Here’s an important question: Just how much of Nebraska’s electricity is supplied by coal? The answer is far more than one might guess.
In fact, Nebraska gets 72 percent of its electricity from coal-fired power plants. But what if Nebraska were suddenly forced to seek its electricity from other sources. Could the state could find enough electricity to meet demand during peak use, or would it experience higher utility prices and potential blackouts?
These are important questions to ask as President Obama looks to implement strict new rules on carbon dioxide emissions.
His administration is hoping to vastly reduce America’s use of coal through a hastily assembled plan by the Environmental Protection Agency (EPA) that would likely force the closure of hundreds of domestic coal-fired power plants. If coal-supplied power is in jeopardy, then what’s really at issue is long-term “grid reliability.”
Simply put, will power supplies continue to exist in order to meet the current, massive U.S. demand for electricity? At the very least, the EPA’s mandate poses a risk to grid stability, since roughly 40 percent of electricity in the United States comes from coal-fired power generation. Under the new regulations from the EPA, many of the nation’s coal-fire power plants would be effectively forced out of operation.
And to date, no one is saying how that power will be otherwise produced. Wind, solar, and natural gas have all been suggested, but none is capable of providing reliable and affordable electricity like coal can. Some states are able to rely on alternative sources, like wind and hydropower, but that simply isn’t an option for much of the country.
The importance of coal in generating electricity was all too clearly demonstrated last winter, though, when coal-fired plants worked overtime to heat homes and businesses during a deep freeze. In fact, American Electric Power, a major utility company, reported that 90 percent of its coal plants slated for retirement under pending EPA rules were running at full speed just to meet peak demand. Despite record-setting production in the Marcellus Shale and elsewhere, natural gas simply can’t compensate for a shortage of coal plants.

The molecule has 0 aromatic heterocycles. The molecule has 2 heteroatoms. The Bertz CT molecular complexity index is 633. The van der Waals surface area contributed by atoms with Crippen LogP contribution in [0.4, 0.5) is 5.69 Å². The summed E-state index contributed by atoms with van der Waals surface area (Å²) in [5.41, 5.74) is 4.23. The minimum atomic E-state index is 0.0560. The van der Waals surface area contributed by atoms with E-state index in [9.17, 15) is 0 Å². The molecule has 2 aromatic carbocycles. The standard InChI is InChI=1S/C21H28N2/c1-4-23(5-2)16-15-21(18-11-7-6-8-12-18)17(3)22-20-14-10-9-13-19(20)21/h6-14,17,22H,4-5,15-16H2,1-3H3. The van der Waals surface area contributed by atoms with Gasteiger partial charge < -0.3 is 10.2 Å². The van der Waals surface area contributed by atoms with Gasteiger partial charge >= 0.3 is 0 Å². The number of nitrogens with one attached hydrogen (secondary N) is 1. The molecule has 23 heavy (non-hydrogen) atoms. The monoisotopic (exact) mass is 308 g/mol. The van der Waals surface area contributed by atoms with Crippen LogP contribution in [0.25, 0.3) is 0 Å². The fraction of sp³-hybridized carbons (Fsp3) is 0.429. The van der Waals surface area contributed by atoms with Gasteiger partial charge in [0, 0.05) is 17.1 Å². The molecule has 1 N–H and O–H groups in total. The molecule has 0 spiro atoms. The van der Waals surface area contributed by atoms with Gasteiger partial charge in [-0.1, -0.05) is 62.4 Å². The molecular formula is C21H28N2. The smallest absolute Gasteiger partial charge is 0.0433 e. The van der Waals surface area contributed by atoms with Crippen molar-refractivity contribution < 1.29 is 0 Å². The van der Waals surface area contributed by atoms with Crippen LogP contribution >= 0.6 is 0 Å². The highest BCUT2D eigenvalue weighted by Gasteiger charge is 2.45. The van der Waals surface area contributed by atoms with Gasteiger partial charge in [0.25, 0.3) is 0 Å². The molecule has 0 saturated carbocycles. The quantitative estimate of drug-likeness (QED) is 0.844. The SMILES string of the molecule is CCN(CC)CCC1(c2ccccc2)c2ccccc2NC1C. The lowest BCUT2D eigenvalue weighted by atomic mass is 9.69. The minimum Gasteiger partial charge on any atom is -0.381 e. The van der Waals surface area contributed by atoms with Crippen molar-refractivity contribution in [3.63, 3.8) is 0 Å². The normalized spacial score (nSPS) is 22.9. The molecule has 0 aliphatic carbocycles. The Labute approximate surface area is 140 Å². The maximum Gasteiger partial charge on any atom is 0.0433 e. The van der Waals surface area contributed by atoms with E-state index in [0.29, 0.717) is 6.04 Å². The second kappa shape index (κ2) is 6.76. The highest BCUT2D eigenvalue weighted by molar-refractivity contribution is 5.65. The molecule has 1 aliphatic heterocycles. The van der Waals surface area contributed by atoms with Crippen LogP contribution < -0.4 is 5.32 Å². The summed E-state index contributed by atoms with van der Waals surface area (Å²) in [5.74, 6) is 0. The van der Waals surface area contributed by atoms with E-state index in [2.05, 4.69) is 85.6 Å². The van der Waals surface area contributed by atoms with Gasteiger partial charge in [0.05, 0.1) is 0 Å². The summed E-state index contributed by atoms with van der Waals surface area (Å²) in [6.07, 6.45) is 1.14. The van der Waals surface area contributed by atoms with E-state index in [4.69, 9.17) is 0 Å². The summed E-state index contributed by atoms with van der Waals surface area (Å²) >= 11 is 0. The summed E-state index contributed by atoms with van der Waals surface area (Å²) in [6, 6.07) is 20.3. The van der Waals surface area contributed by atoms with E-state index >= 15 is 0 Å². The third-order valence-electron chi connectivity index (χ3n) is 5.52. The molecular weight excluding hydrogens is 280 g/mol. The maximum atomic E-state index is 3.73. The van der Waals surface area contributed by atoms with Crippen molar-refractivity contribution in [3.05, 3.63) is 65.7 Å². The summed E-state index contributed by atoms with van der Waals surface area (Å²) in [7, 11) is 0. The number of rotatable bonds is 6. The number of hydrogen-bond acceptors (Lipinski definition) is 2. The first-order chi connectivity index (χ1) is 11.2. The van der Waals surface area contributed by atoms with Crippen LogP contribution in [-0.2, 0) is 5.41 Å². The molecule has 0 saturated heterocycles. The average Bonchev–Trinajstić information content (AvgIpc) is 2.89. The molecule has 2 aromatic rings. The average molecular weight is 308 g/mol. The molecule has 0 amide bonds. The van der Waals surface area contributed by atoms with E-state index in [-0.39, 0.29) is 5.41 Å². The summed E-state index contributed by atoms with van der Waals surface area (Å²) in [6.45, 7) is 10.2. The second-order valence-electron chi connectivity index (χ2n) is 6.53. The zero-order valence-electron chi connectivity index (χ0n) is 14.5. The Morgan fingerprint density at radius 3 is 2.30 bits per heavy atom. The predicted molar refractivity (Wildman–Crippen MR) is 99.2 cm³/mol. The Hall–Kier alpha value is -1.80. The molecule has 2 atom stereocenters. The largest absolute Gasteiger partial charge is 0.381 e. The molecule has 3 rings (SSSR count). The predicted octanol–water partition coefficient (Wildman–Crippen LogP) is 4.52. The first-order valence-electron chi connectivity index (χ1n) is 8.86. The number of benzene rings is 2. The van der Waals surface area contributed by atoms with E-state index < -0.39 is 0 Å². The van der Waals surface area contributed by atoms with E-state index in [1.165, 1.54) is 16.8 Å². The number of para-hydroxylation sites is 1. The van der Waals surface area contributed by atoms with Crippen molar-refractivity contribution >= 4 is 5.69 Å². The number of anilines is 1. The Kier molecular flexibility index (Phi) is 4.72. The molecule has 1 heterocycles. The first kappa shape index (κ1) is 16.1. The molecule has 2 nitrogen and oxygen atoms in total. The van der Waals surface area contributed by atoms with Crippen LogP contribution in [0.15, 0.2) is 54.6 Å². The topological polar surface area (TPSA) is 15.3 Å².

This is due in part to a lack of infrastructure to deliver gas where it’s needed. But more importantly, natural gas has already been prioritized for home use, not power generation. A recent report from PJM Interconnection, the regional power transmission group for 13 states, concluded that, without coal plants, there could be insufficient electricity to meet peak winter demand.
Under the EPA’s “Clean Power Plan,” consumers will undoubtedly pay higher electricity bills. But the more tragic problem is the possibility of widespread power outages during the coldest parts of winter. These worrisome scenarios have so far been swept aside by the federal government. The shift away from coal is simply moving ahead with no regard for the consequences. |
And so, in light of the recent PJM report, the EPA’s regulatory plan amounts to very reckless toying with the nation’s power grid.
The truth is that there’s simply no way around the use of coal to help ensure affordable and reliable power in the current market. It’s the reason that state utility commissions and regulators from 22 states have sent formal comments to the EPA expressing concern that the Clean Power Plan will jeopardize dependable and economical electricity supplies. The bottom line is that the U.S. needs a diversified power portfolio, including coal, to meet the nation’s electricity needs, and state governors should reject the EPA’s plan as risky and impractical.
Terry Jarrett served as a Missouri Public Service commissioner and chairman of the National Association of Regulatory Utility Commissioners’ Committee on Critical Infrastructure.
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- On April 27, 2015